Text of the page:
In the short story, Reginald's Choir Treat, Saki writes:

“You are really indecently vain of your appearance. A good life is infinitely preferable to good looks."

"You agree with me that the two are incompatible. I always say beauty is only sin deep.”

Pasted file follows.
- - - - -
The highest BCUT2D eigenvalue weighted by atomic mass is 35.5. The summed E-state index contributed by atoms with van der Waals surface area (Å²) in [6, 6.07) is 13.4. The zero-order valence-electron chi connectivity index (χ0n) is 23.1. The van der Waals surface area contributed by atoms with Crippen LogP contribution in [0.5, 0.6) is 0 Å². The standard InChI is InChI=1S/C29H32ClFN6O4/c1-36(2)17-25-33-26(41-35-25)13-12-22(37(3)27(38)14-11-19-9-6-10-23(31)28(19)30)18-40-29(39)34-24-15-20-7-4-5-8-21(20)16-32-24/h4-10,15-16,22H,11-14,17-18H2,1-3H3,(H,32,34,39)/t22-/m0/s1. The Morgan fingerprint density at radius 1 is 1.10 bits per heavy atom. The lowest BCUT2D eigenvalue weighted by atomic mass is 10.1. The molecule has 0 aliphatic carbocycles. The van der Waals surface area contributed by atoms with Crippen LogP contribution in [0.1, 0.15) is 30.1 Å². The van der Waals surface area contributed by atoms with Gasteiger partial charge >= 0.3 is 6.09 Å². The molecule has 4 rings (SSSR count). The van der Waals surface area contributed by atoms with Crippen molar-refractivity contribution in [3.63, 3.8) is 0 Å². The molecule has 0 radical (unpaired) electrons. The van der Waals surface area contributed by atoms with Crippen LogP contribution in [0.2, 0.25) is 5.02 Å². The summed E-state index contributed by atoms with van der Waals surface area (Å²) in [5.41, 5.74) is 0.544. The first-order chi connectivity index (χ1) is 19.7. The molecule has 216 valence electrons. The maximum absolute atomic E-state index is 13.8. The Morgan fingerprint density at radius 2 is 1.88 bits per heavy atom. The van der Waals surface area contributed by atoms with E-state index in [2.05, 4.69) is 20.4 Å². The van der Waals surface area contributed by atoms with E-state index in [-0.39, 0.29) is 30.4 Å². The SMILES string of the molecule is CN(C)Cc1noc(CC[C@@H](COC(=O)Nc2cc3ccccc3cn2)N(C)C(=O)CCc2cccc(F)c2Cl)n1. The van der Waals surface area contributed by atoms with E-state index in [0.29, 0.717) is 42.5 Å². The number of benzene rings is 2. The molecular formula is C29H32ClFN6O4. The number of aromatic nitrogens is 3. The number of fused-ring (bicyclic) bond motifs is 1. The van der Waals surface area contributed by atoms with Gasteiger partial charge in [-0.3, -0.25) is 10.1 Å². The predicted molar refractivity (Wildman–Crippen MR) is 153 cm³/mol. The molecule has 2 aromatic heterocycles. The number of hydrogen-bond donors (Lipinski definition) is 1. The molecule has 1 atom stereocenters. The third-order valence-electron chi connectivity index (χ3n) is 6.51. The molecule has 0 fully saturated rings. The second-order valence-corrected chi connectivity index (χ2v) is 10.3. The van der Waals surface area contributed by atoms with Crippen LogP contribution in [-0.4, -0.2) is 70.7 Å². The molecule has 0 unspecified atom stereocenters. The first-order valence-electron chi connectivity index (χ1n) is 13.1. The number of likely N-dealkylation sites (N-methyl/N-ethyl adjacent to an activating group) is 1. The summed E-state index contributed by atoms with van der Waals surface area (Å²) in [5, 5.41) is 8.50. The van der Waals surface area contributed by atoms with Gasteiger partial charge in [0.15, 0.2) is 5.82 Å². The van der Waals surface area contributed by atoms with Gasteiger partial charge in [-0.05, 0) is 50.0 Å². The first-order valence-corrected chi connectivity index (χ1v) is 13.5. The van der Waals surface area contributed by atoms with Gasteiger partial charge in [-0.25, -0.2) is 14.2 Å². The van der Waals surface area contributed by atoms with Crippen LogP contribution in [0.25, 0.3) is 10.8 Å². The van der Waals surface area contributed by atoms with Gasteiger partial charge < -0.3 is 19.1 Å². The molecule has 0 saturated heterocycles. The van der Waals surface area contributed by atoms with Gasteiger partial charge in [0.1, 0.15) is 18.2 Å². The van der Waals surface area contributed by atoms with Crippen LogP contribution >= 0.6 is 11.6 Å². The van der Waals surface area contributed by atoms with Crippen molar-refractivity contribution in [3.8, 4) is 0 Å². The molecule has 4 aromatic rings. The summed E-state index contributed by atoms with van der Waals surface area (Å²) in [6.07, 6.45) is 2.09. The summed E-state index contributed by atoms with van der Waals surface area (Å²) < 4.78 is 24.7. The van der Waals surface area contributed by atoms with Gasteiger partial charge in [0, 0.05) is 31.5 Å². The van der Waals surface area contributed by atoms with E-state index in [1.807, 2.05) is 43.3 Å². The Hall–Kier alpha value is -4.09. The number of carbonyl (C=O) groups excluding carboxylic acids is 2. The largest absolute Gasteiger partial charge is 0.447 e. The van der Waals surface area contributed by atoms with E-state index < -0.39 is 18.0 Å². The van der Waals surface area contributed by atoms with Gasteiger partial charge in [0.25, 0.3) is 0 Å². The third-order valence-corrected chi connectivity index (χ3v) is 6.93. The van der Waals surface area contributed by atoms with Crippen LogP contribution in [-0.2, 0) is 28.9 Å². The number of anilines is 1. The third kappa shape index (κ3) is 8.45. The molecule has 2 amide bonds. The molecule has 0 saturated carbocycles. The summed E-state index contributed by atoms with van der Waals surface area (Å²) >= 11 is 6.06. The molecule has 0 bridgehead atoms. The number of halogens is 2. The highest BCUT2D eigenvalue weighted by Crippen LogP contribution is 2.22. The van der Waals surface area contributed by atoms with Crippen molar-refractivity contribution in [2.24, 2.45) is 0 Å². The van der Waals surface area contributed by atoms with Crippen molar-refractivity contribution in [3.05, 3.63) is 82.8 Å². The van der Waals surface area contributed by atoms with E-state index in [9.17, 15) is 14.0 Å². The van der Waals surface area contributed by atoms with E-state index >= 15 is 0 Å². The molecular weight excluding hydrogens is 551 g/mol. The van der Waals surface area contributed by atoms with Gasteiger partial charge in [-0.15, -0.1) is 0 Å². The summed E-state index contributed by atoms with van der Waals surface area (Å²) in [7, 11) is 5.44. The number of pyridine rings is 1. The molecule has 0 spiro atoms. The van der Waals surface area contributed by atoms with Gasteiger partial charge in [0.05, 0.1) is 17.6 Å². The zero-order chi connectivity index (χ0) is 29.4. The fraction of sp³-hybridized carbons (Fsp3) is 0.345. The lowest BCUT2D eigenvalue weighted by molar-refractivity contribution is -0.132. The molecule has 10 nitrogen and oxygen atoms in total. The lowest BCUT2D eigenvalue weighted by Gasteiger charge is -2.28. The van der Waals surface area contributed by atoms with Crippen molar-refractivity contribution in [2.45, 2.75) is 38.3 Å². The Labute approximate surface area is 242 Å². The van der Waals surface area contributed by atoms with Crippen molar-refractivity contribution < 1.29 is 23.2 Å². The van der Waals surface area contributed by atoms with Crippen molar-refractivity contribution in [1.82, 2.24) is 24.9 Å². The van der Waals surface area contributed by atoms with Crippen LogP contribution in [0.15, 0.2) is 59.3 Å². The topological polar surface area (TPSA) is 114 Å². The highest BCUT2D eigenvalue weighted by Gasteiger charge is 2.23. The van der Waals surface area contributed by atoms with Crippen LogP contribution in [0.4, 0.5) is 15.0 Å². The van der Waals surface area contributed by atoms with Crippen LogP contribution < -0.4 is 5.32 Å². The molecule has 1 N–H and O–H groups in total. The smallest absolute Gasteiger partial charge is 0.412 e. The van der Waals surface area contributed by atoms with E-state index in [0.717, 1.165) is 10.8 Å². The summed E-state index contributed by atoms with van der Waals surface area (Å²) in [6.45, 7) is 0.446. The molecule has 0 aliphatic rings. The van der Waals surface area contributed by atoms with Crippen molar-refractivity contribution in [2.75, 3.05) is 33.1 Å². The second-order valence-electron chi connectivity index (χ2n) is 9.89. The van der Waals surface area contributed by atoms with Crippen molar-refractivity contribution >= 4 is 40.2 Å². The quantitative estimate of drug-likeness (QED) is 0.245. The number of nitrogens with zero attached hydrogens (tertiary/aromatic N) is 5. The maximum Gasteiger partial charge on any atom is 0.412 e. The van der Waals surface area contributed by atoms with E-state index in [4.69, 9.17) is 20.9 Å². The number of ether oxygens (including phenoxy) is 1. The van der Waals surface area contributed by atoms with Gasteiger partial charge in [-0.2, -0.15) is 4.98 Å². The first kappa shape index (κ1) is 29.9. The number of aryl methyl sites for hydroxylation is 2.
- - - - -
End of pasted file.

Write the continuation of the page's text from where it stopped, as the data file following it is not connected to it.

What does "beauty is only sin deep" mean? Is Saki implying that sin is required to attain, or maintain, one's beauty?

1 Answer 1


It's a play on "beauty is only skin deep" -- the second character agrees about the vanity but is willing to accept the sin for the beauty.

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